Use plate not authorized for vehicle

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pguy
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Use plate not authorized for vehicle

by: pguy on
Sun Feb 27, 2011 12:41 pm

Hello,

I was driving along the other day when i had a police officer pull me over. My plates were expired-but apart from that, i had been lazy as hell and haden't gotten my plates registered to my vehicle (i had taken them off my previous vehicle and didn't get them transferred properly). The car is insured and the plates were registered to my name, but obviously not appropriate for the vehicle. The officer told me to get the car towed home, gave me a ticket for the expired plates, and a summons to court for the above mentioned offense. Realizing the gravity of the situation, when I got home I immediately paid the expired sticker fine of 110 dollars, and immediately had my car properly registered (used my tax return to pay for all this). I'm 18 years old, and i know this was REALLY REALLY stupid (I am a pristine driver, never run a stop sign, never speed, always signal etc....oh and I drive a police cruiser :p). What is going to happen to me when I go to court? I am fairly terrified. I also have a fairly extenuating financial situation at home, and can't afford higher insurance, and I need my license to get to and from work and school. Do I need an attorney (I really don't want to have to pay for THAT as well) ? This is my first offense...but its a doozy from what I now understand

Thanks for any help


Stanton
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by: Stanton on
Sun Feb 27, 2011 4:30 pm

The punishment for the offence is as follows:
...a fine of not less than $100 and not more than $1,000 or to imprisonment for not more than thirty days, or to both, and in addition the person’s licence or permit may be suspended for not more than six months.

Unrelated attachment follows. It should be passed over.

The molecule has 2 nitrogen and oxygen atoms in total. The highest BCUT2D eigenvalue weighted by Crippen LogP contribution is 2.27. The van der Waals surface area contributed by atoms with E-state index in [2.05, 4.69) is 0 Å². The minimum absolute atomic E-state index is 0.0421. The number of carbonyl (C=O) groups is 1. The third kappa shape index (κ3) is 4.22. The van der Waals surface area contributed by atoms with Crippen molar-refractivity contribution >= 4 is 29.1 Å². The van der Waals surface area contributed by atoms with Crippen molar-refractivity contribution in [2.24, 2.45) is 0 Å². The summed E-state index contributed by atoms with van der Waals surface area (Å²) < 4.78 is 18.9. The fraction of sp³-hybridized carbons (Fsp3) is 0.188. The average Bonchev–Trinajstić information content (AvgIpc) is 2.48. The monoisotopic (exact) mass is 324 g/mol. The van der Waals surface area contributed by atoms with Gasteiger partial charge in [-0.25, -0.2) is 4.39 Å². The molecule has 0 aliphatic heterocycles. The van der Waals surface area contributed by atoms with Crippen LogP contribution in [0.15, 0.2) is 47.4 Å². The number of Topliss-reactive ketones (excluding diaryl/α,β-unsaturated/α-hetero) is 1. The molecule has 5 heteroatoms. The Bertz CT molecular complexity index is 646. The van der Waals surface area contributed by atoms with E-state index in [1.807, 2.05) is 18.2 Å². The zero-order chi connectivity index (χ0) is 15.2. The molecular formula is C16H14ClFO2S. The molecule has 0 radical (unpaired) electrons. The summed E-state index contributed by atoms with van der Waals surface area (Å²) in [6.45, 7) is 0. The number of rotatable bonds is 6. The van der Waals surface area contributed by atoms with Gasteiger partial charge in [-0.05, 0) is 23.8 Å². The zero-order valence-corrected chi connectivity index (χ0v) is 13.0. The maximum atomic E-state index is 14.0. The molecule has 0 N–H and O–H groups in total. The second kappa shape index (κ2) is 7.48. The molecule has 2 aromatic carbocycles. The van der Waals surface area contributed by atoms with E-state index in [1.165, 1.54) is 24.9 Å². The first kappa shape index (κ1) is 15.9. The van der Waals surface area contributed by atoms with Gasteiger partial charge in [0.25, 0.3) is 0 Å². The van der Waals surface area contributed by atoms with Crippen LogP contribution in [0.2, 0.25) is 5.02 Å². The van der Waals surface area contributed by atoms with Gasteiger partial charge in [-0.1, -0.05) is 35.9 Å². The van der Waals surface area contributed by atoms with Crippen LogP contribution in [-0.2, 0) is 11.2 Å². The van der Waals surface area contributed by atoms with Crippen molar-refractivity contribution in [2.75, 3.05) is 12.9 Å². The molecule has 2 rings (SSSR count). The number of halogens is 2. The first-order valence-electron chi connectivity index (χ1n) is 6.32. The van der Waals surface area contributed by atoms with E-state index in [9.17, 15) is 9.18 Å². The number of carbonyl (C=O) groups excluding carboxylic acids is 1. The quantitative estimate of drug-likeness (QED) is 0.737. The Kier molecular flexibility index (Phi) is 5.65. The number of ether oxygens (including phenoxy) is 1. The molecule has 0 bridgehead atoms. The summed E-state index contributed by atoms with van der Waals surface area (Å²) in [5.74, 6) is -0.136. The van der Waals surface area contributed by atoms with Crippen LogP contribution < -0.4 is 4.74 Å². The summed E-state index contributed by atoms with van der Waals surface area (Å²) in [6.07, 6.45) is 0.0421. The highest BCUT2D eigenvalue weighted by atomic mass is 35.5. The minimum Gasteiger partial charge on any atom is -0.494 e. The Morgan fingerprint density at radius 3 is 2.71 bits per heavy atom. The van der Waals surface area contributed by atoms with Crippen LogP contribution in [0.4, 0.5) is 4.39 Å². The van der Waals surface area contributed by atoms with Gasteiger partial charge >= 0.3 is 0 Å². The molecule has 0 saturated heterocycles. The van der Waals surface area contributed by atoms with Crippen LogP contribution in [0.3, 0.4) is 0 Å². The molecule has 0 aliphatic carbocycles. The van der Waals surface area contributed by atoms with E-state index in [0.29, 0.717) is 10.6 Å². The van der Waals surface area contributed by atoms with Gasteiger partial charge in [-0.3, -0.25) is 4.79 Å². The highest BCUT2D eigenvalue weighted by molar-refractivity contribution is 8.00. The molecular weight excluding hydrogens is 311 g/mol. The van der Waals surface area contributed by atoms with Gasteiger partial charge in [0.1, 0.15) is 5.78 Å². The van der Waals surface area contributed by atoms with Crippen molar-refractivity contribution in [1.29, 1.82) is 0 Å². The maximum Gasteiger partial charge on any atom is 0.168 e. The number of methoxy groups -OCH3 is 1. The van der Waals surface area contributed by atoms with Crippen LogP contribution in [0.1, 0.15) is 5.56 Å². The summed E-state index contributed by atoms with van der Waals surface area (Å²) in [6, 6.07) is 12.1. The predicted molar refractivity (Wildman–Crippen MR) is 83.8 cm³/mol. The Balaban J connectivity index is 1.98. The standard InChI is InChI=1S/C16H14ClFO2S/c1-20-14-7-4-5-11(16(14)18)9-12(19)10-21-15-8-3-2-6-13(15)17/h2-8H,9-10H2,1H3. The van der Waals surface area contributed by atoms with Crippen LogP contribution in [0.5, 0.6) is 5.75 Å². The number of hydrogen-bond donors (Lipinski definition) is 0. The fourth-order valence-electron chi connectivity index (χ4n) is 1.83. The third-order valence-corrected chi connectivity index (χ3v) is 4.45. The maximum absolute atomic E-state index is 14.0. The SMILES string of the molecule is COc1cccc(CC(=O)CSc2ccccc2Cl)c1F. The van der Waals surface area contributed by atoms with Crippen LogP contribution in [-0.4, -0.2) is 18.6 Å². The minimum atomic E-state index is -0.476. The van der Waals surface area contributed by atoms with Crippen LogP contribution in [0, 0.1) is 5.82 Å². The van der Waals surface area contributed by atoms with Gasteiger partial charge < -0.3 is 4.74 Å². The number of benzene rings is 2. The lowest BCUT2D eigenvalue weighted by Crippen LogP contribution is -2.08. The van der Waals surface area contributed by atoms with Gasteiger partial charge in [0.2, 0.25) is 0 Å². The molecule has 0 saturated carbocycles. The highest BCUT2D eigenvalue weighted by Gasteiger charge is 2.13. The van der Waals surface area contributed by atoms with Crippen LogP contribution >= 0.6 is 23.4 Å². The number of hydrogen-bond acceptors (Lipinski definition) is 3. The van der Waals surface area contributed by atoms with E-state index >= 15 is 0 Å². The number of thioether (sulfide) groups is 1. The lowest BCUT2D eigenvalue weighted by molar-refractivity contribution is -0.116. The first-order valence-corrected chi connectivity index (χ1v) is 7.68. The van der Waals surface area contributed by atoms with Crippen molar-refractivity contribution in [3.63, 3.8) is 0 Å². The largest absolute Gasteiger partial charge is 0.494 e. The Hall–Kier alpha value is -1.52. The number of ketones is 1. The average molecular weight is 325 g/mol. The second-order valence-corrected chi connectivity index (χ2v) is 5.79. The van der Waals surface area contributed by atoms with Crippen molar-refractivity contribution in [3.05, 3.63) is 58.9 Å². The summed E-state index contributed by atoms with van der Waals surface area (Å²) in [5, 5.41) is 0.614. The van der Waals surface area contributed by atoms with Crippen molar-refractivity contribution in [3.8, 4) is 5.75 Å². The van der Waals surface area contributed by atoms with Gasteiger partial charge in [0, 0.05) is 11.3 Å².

If this is your first conviction and the circumstances are as you described, then you could probably walk away with just the minimum fine. The bigger problem could be the affect on your insurance. Insurance companies typically classify offences as either minor or major. If it's a major offence you'll be looking at a rate hike. I'd contact your insurance provider and see how they classify this offence.

One suggestion is to ask for a meeting with the Crown to discuss your matter. Bring proof that you've taken care of everything and explain your situation. They might be willing to offer you a plea to a lesser charge.

Edit: You could try speaking with a paralegal about your matter. Many offer free consultations.

Their services are more costly then simply paying the fine, so you’ll have to figure how much it’s worth to you NOT to have the conviction on your record. That’s assuming there’s some issue they can even fight the charge on.


Observer135
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Posting Awards

by: Observer135 on
Mon Feb 28, 2011 9:22 am

The first question should be, what were you smoking to transfer plates onto a vehicle without properly registering them with MTO?
Second question, how did your insurance company cover you since they check (or should have) and your plates did not match the vehicle on file?
This is what criminals do on get away stolen vehicles for all kinds of criminal activities...


pguy
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by: pguy on
Mon Feb 28, 2011 3:32 pm

It was stupid I know and my laziness is the reason really. In terms of the insurance, you can insure a car that never moves if you want, its the VIN number that is insured, not the plate. From what I had thought driving without insurance was like retardedly stupid so before I even bought the car i had it insured, but the plates i thought were not as big of a deal since I did have an ownership, and the car was insured, and I owned the plates. Turns out it is an offense that warrants me going to court, and I'm pretty scared as is, but from what I've been told by people (none of whome are lawyers) because of my financial situation and my good track record and because I got it all done the next day and paid off the expired sticker ticket right away I should be able to get away with not having my license suspended (which is really what has me biting my nails), and potentially not paying the MAXIMUM fine (which is a thousand dollars), if I do how ever hopefully they will allow me to do some sort of payment plan otherwise I'm not going to college.


Stanton
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Location: Ontario

by: Stanton on
Mon Feb 28, 2011 6:44 pm

While I obviously can't give you a guarantee, from my experience the Crown rarely seeks more than the minimal fine on a first conviction. If you're able to show that you've corrected everything and agree to plead guilty it's even more likely.

Before the Justice of the Peace hands down his sentence, you'll be given the opportunity to provide input. You can tell the J.P. about your financial situation and upcoming schooling. Bring some documentation to support these claims. They may reduce the fine and/or offer you a longer period of time to pay.


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